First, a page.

It was the poets’ turn and I pulled out my shabby, handwritten notebook. Many have been a part of me since childhood when my understanding of the world was limited. The days when Eldorado was about a Quixote-like adventurer. But each time we meet they have new things to say.
I open the notebook to the first poem I can remember encountering. I was eight when I found the newspaper clipping in my mother’s wallet – folded again and again and stuck between photographs of her parents and my sister. It begins…
I was too young to comprehend the words and asked my mother what they meant. After scolding me for nosing around her purse, she tried to explain death. She said she found the poem in the local paper around the time my grandmother died and it was the way she wanted to remember her. I never forgot those words so as I look down to read the faded ink and illegible writing doesn’t matter. My eyes sting.
I pause at a poem I memorised age nine. We were studying Emily Dickenson and had to recite one of her poems on parents’ day. Most of my classmates recited her more famous I’m Nobody! Who are you? I chose ‘Hope’ is the thing with feathers. I don’t remember why, perhaps I wanted to be different, but the words remained with me all these years. My eyes sting. It’s difficult to keep that little bird alive these days.
Eldorado and The Road Not Taken entered my life age twelve. The 1970’s Texas education system held inter-school competitions in all kinds of strange fields. My junior-high was so small that every student had to compete in something and I picked poetry recitation. I didn’t win – I got one of those ‘participation’ ribbons – but The Road Not Taken influenced the rest of my life.
I flip through and realise that some of my friends have nothing more to say – like people that enter your life, important for a day or a year or a decade, and then fade away. Burns, Plath, Rossetti, Yeats all seem like casual acquaintances. We speak and struggle to connect. Turning away we promise to meet again, knowing it’s a lie.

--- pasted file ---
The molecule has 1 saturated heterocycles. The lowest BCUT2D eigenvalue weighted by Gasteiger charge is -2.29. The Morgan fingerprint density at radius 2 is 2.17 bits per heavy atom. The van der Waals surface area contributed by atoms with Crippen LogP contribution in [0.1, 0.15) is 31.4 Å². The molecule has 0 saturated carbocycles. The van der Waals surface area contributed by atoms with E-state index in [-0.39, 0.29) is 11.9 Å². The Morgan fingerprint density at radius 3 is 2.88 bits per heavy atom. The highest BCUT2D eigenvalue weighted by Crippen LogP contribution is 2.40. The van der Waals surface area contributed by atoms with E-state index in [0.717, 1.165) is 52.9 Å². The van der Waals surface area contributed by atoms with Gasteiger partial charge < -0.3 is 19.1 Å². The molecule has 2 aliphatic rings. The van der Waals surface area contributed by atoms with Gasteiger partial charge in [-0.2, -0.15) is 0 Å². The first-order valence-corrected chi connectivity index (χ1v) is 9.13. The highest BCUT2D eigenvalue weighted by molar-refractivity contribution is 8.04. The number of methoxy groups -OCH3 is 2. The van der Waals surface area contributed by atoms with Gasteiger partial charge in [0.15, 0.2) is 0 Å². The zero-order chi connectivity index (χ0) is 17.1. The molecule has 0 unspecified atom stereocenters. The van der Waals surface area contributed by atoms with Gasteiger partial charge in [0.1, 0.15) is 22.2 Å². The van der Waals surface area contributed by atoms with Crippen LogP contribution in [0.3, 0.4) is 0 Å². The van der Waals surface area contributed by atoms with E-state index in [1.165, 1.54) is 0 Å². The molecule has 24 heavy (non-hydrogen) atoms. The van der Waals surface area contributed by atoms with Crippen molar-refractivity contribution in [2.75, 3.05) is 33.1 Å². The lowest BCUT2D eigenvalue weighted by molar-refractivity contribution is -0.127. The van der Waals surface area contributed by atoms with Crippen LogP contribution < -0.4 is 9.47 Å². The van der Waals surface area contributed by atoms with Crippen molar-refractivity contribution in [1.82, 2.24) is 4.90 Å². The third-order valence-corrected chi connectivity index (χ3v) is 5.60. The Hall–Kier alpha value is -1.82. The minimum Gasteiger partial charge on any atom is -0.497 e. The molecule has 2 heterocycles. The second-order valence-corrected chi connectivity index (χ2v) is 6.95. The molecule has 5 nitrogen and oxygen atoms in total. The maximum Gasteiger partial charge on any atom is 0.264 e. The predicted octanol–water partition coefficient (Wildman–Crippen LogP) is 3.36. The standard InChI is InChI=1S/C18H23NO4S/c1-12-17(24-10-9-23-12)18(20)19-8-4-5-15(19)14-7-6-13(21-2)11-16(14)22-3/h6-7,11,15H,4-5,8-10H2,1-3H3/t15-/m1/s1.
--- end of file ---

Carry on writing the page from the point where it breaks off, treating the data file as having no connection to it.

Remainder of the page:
The next stop is a group of poems by Mary Oliver. I had just moved to London and was taking a literature course when I discovered her poignant observations. On the final page is The Invitation by Oriah Mountain Dreamer. We were introduced in my 39th year during what I can only describe as a mid-life crisis. Her words inspired me and were one reason why I ended up in that Arizona desert for my 40th.
Turning back to The Road Not Taken, beloved for forty years, I realise I never understood its true message. In the past, it spoke to me of possibility, free will and choice. Of taking the obscure path and that making the difference in some wonderful way.
I was wrong. It now speaks to me of the impossible combination of choice and chance. Of equal paths, uncertain outcomes, limited foresight and no return. Words of second-guessing and sighs of regret. My eyes sting.
The dialogue is uncomfortable. At a crossroad with hard choices, I’m paralysed. I must move forward and soon before events overtake me. I can’t stand in the woods forever uncertain which path to take.
My thoughts are interrupted by an escaped puppy. Bounding with its tail wagging its body, it embraces me in excited greeting. Soft blonde fur, open warmth and gleeful as it steals my sandwich before being leashed, scolded and pulled away.
I pack my things and remember that my friends and I probably won’t meet like this again – that another big O is unlikely. My eyes sting. As I turn onto the well-worn path I recall The Summer Day…in farewell.